Europe battered by windstorm that has left 13 dead
U.K., Netherlands, Germany, Denmark and France all affected
A savage coastal storm powered by hurricane-force gusts slashed its way through Britain and western Europe on Monday, felling trees, flooding lowlands and snarling traffic in the air, at sea and on land. At least 13 people were reported killed.
It was one of the worst storms to hit the region in years. The deadly tempest had no formal name — and wasn't officially classified as a hurricane due to a meteorological standard — but it was dubbed the St. Jude storm (after the patron saint of lost causes) and stormageddon on social networks.
Gusts of 160 km/h were reported on the Isle of Wight in southern England, while gusts up to 130 km/h hit the British mainland. Later in the day, the Danish capital of Copenhagen saw record gusts up of to 194 km/h and an autobahn in central Germany was shut down by gusts up to 100 km/h.
All across the region, people were warned to stay indoors. Hundreds of trees were uprooted or split, blocking roads and crushing cars. The Dutch were told to leave their beloved bicycles at home for safety's sake.
At least thirteen storm-related deaths were reported, most victims crushed by falling trees. Germany had six deaths, Britain had five and the Netherlands and Denmark had one each. One woman was also missing after being swept into the surf in France.
A man in Denmark was killed when a brick flew off and hit him in the head. A British teen who played in the storm-driven surf was swept out to sea and two people were killed in London by a gas explosion.
He said he and his family were awoken by the explosion Monday morning.
“I had never heard such an explosion in my life," Jain said. "It was very, very scary, especially for the children."
Despite the strength of its gusts, the storm was not considered a hurricane because it didn't form over warm expanses of open ocean like the hurricanes that batter the Caribbean and the United States. Britain's national weather service, the Met Office, said Britain does not get hurricanes because those are "warm latitude" storms that draw their energy from seas far warmer than the North Atlantic. Monday's storm also did not have an "eye" at its centre like most hurricanes.
London's Heathrow Airport, Europe's busiest, cancelled at least 130 flights and giant waves prompted the major English port of Dover to close, cutting off ferry services to France.
Nearly 1,100 passengers had to ride out the storm on a heaving ferry from Newcastle in Britain to the Dutch port of Ijmuiden after strong winds and heavy seas blocked it from docking in the morning. The ship returned to the North Sea to wait for the wind to die down rather than risk being smashed against the harbor's walls, Teun-Wim Leene of DFDS Seaways told national broadcaster NOS.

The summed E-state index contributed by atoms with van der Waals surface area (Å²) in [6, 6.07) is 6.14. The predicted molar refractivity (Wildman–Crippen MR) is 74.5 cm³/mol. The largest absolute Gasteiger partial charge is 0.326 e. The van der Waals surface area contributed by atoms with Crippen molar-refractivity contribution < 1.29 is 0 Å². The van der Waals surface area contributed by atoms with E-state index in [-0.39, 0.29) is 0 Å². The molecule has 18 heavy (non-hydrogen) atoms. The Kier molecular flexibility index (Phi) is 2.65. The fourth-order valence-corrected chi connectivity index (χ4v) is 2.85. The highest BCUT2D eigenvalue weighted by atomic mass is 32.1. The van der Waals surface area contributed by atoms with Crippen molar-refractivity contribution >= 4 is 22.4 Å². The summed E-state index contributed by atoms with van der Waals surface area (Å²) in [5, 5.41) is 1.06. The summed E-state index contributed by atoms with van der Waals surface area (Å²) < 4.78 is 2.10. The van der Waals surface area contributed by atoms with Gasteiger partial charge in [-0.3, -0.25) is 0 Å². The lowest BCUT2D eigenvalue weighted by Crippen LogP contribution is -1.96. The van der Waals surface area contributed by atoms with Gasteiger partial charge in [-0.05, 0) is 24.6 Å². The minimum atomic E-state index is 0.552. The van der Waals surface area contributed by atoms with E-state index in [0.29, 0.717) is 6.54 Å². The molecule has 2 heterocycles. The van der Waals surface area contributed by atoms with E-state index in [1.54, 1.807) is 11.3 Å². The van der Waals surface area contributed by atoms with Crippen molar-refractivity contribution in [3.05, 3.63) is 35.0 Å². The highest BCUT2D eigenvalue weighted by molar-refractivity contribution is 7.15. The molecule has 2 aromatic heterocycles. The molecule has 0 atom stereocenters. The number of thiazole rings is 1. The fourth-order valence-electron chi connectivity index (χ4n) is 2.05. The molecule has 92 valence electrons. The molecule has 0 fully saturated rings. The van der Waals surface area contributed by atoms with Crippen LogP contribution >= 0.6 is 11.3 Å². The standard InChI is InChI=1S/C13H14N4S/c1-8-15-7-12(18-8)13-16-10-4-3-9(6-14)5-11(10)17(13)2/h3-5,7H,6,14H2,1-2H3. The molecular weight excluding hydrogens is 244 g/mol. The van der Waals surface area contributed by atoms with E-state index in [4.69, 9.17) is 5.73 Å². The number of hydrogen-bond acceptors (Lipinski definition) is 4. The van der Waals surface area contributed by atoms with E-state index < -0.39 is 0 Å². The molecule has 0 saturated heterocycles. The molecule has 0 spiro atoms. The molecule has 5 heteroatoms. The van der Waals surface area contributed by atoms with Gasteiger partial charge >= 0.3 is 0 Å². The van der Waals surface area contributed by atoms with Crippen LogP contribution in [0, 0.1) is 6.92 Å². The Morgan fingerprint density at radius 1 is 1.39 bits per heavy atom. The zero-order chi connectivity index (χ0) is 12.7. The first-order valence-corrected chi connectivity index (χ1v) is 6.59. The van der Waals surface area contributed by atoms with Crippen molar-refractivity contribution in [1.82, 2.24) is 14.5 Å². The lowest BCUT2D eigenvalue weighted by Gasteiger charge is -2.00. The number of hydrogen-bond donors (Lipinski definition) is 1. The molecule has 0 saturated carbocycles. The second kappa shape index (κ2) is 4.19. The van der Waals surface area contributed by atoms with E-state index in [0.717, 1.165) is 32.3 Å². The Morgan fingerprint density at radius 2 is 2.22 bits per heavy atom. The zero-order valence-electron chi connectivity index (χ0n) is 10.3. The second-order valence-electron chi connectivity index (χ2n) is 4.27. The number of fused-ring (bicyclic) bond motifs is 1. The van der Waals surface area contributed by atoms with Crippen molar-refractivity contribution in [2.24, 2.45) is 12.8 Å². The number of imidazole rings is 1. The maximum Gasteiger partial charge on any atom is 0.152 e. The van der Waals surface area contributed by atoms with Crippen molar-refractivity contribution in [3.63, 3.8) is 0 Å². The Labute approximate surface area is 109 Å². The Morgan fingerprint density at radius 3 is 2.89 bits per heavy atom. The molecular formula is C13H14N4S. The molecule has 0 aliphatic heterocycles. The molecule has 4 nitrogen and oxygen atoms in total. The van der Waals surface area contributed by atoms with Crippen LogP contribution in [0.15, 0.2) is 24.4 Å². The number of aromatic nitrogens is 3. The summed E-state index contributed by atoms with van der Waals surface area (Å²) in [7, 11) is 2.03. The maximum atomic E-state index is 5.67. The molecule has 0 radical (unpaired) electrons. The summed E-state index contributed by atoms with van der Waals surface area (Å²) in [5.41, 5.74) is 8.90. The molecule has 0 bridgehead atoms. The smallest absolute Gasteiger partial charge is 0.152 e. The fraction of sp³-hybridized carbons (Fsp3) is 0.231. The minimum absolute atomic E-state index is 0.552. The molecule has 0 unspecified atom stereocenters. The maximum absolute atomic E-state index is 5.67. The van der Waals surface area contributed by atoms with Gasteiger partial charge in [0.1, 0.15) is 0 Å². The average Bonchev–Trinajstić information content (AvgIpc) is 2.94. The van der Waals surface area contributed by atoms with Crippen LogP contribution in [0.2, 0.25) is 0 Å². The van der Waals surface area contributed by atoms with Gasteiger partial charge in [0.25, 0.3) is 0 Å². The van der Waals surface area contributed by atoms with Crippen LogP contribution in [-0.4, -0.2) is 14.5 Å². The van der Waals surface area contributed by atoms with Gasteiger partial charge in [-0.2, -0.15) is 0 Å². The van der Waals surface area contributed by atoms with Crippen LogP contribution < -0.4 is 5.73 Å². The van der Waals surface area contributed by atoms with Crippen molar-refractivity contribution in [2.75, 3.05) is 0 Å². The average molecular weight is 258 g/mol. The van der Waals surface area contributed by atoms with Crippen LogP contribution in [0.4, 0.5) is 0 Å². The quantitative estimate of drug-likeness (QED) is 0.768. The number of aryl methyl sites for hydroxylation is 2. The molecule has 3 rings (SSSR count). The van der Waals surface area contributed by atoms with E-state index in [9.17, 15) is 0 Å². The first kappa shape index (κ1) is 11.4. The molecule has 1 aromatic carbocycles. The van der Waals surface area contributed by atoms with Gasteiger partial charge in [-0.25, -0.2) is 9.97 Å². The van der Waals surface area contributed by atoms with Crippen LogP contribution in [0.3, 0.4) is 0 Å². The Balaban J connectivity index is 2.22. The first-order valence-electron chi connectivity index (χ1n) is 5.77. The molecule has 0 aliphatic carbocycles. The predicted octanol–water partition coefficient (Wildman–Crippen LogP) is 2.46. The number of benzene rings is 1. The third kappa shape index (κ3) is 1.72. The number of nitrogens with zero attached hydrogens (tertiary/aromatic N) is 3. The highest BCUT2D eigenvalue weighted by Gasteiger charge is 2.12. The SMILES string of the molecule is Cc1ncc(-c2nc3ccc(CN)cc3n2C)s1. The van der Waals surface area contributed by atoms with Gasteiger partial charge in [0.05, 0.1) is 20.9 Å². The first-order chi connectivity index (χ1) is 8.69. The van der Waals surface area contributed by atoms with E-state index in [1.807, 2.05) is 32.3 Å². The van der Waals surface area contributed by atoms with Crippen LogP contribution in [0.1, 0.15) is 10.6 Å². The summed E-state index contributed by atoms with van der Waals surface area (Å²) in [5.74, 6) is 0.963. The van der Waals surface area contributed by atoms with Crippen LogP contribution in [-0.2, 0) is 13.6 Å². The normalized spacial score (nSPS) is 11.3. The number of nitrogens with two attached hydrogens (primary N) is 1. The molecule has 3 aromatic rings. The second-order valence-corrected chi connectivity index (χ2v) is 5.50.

In central London, a huge building crane near the prime minister's office crumpled in the gusts. The city's overburdened transit system faced major delays and cancellations and did not recover even once the weather swept to the east.
A nuclear power station in Kent, southern England, automatically shut its two reactors after storm debris reduced its incoming power supply. Officials at the Dungeness B plant said the reactors had shut down safely and would be brought back once power was restored.
Storm snarls all transportation
The storm left Britain in the early afternoon and roared across the English Channel, leaving up to 270,000 U.K. homes without power.
Trains were cancelled in southern Sweden and Denmark. Winds blew off roofs, with debris reportedly breaking the legs of one man. Near the Danish capital of Copenhagen, the storm ripped down the scaffolding from a five-storey apartment building.
In Germany, the death toll hit six, with four people killed in three separate accidents Monday involving trees falling on cars, the dpa news agency reported. A sailor near Cologne was killed Sunday when his boat capsized and a fisherman drowned northeast of the city.
In addition to widespread rail disruptions, both Duesseldorf and Hamburg airports saw many flights cancelled, stranding more than 1,000 passengers.
Thousands of homes in northwestern France also lost electricity, while in the Netherlands several rail lines shut down and airports faced delays. Amsterdam's central railway station was closed due to storm damage.
In France, maritime officials were searching for a woman who was swept into the turbulent Atlantic by a big wave Monday as she walked on Belle Isle, a small island off the coast of Brittany.
"We are focused on the search," Yann Bouvart, of the Atlantic Maritime Prefecture told BFM-TV. He said a helicopter, a boat and an inflatable Zodiac were looking for the woman.
Amsterdam was one of the hardest-hit cities as the storm surged up the Dutch coast. Powerful wind gusts toppled trees into canals in the capital's historic centre and sent branches tumbling onto rail and tram lines, halting almost all public transport. Commuters faced long struggles to get home.
Ferries in the Baltic Sea, including between Denmark and Sweden, were cancelled after the Swedish Meteorological Institute upgraded its storm warning to the highest possible level, class 3, which indicates "very extreme weather that could pose great danger."
Trains were cancelled in southern Sweden, and many bridges were closed between the islands in Denmark.
London Mayor Boris Johnson praised emergency workers for doing an "amazing job" trying to keep London moving. He said his thoughts, along with those of all Londoners, were with the victims and their loved ones.
With files from Nahlah Ayed, Tracy Seeley